This summer, I interned at the American Civil Liberties Union of Northern California (ACLU-NC) in San Francisco and the Future of Privacy Forum (FPF) in Washington, DC. Both internships provided great opportunities to work on assignments related to my research interest – student privacy – and to be exposed to new areas of law.
The ACLU-NC’s mission is “to protect and advance civil liberties for all Californians” and includes issues related to both consumer privacy and government surveillance. At the ACLU-NC, I worked on a variety of projects related to protecting students’ privacy, including drafting a memo on school video surveillance, creating a handout on the impact of cell phone searches, and providing research for an amicus brief on warrantless electronic searches of young people.
At the ACLU-NC, there were also many opportunities to learn outside of the office. Just a few weeks after I arrived, I took a tour of the San Joaquin Valley with nine other ACLU-NC interns who were from across the nation. The tour is a foundational part of the ACLU-NC’s Law and Policy Internship Program. It helped me gain a better understanding of issues that are relevant to Californians and the ACLU-NC’s work supporting local organizations, which has been extremely effective. Later in the internship program, I interviewed homeless individuals to help challenge the seizure of their property by a local municipality and participated in the ACLU-NC’s campaign to stop Fresno County from allowing Immigration & Customs Enforcement (ICE) agents inside the county jail. It was an incredible two months on the West Coast!
FPF is a non-profit organization that serves as a catalyst for privacy leadership and scholarship, advancing principled data practices in support of emerging technologies. It’s known for its centrist voice in the privacy world. I applied to work there because of the Student Privacy Pledge, which was introduced by FPF and the Software & Information Industry Association in 2014 and endorsed by President Obama in 2015. It’s a big deal because companies that sign show their commitment to protecting student data privacy and it’s legally enforceable under Section 5 of the Consumer Protection Act. I had the opportunity to review ed tech companies’ privacy policies to ensure that they met the requirements of the Pledge before they were listed as a signatory.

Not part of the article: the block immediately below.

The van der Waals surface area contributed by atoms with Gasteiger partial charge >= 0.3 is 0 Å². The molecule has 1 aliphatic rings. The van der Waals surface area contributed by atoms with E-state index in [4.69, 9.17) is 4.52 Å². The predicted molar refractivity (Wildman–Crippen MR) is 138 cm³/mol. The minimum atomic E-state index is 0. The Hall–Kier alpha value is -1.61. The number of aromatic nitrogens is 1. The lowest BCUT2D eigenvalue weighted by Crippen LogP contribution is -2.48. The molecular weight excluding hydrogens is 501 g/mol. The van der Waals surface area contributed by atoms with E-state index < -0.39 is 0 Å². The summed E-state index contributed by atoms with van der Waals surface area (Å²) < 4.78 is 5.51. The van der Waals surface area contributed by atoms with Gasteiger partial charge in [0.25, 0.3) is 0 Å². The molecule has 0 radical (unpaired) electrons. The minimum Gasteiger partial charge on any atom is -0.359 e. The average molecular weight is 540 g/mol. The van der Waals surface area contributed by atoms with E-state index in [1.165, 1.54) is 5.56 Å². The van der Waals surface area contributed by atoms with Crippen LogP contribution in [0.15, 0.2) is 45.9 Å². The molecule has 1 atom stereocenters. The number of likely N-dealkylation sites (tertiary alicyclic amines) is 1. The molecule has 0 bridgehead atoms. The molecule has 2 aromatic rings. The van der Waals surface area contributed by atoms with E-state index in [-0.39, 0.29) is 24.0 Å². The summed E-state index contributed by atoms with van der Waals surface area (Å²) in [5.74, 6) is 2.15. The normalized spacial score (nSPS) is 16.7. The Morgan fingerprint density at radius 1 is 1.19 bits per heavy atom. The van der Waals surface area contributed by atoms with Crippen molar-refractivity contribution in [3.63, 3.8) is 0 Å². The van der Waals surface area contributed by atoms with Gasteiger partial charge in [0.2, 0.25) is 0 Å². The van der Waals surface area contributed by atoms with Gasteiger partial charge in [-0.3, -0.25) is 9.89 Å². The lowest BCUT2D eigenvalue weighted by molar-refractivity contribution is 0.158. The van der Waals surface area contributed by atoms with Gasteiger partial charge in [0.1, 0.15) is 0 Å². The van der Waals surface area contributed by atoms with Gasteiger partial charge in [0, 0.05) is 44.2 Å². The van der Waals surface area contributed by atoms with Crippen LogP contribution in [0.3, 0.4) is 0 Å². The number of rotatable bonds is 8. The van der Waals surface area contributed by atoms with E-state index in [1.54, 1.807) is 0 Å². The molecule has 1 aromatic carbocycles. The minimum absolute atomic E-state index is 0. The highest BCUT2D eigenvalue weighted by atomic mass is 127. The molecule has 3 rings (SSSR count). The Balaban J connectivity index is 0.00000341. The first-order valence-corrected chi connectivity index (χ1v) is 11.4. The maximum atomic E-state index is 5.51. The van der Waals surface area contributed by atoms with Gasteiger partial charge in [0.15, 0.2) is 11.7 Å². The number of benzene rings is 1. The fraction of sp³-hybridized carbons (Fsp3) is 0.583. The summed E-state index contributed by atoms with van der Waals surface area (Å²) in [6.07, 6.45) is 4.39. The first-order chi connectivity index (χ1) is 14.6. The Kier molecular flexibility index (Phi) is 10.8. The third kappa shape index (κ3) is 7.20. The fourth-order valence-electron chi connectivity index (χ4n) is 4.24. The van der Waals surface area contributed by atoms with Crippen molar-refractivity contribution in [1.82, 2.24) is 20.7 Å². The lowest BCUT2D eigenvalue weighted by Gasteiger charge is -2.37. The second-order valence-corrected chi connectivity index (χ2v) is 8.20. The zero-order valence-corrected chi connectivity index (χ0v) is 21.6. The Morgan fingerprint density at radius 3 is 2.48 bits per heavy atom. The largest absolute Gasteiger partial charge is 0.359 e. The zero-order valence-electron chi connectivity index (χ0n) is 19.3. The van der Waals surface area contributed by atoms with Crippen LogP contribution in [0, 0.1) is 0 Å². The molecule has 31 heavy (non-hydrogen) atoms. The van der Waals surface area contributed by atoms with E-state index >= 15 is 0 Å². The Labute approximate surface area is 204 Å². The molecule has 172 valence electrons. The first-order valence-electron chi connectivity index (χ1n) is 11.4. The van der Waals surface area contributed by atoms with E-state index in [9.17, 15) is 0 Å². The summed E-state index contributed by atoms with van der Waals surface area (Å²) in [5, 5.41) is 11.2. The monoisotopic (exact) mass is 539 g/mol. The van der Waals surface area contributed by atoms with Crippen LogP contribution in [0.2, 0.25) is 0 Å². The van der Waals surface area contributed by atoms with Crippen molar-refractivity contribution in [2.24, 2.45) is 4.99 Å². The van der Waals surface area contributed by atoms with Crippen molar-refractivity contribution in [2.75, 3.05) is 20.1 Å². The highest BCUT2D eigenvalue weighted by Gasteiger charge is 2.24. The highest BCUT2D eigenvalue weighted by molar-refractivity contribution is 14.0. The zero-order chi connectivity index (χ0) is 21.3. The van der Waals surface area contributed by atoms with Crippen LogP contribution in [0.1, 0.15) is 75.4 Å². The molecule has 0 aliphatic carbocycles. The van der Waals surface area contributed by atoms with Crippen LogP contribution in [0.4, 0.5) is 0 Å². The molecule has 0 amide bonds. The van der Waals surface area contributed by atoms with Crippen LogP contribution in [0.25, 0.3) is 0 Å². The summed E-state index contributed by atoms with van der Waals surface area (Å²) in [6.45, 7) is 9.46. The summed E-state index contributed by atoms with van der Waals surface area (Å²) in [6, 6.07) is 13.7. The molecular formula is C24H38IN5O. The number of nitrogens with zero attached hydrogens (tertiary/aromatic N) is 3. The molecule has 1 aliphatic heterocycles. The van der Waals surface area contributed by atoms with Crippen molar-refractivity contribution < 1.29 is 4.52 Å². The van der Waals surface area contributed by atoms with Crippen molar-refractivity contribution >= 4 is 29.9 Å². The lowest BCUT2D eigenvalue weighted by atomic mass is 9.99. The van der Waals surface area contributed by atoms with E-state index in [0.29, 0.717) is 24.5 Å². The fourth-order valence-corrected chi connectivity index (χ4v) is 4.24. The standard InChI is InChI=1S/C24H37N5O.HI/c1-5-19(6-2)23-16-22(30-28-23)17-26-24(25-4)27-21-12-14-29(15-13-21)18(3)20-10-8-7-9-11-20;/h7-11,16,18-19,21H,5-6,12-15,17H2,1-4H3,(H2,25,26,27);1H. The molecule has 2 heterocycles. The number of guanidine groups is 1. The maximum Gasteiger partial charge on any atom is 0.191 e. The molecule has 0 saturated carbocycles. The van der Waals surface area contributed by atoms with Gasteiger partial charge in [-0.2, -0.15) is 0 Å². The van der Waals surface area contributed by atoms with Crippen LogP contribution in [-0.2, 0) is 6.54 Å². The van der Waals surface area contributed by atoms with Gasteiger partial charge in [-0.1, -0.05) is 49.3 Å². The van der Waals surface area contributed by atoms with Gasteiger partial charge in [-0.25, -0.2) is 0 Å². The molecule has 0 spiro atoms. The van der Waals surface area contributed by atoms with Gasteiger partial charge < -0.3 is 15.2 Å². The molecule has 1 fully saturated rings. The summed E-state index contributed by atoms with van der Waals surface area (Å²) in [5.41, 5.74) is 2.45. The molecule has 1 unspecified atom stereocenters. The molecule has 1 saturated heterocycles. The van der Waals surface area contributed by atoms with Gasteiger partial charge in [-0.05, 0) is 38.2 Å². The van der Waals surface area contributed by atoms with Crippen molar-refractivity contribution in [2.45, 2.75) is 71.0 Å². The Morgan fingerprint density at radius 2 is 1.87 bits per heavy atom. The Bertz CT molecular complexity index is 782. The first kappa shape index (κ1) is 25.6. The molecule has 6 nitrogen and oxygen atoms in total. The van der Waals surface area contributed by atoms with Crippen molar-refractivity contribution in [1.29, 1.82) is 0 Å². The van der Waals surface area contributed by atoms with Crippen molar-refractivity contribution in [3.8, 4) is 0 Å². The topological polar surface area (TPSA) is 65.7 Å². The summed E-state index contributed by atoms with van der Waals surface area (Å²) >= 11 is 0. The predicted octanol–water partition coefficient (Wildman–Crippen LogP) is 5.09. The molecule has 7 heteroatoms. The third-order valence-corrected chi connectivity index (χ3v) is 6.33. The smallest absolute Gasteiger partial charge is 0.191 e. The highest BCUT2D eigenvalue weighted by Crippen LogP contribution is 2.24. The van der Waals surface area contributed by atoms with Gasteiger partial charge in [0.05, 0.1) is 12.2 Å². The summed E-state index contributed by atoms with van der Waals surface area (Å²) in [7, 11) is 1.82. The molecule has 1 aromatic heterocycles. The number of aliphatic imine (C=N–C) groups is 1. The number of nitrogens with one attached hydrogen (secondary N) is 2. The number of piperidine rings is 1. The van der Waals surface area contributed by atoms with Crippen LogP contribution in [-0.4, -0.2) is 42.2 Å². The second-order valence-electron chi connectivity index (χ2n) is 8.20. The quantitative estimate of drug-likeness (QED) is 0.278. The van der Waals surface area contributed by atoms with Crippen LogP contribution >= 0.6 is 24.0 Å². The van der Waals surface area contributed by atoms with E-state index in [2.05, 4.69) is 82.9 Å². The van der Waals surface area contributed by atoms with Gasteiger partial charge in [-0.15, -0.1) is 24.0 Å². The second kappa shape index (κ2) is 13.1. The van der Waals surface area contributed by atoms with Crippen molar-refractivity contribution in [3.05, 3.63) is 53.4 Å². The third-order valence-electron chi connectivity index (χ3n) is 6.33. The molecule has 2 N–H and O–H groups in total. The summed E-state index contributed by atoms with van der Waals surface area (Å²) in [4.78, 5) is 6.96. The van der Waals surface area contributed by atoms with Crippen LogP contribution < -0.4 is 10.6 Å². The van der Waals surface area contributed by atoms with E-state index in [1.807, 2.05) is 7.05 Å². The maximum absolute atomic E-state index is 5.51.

My time in Washington, DC at FPF was just as exciting as my time in San Francisco. I quickly learned to keep a blazer in the office because I never knew when there would be an opportunity to attend a meeting on the Hill or venture off on my own to a tech conference. It was also not uncommon for FPF to host meetings with leading figures from industry, academia, law, and advocacy groups in order to advance the privacy dialogue and for the FPF staff to demonstrate how the latest technology companies are addressing privacy concerns by introducing new forms of notice and choice. At FPF, I had an opportunity to highlight the benefits as well as the challenges of these emerging technologies as a co-author of FPF’s comments to the National Telecommunications and Information Association on the Internet of Things.
Altogether, it was an amazing summer! I’ve returned to UNC with new research ideas and memories that will last a lifetime.
Dual-degree student, earning a master’s in mass communication and a J.D. degree
University of North Carolina at Chapel Hill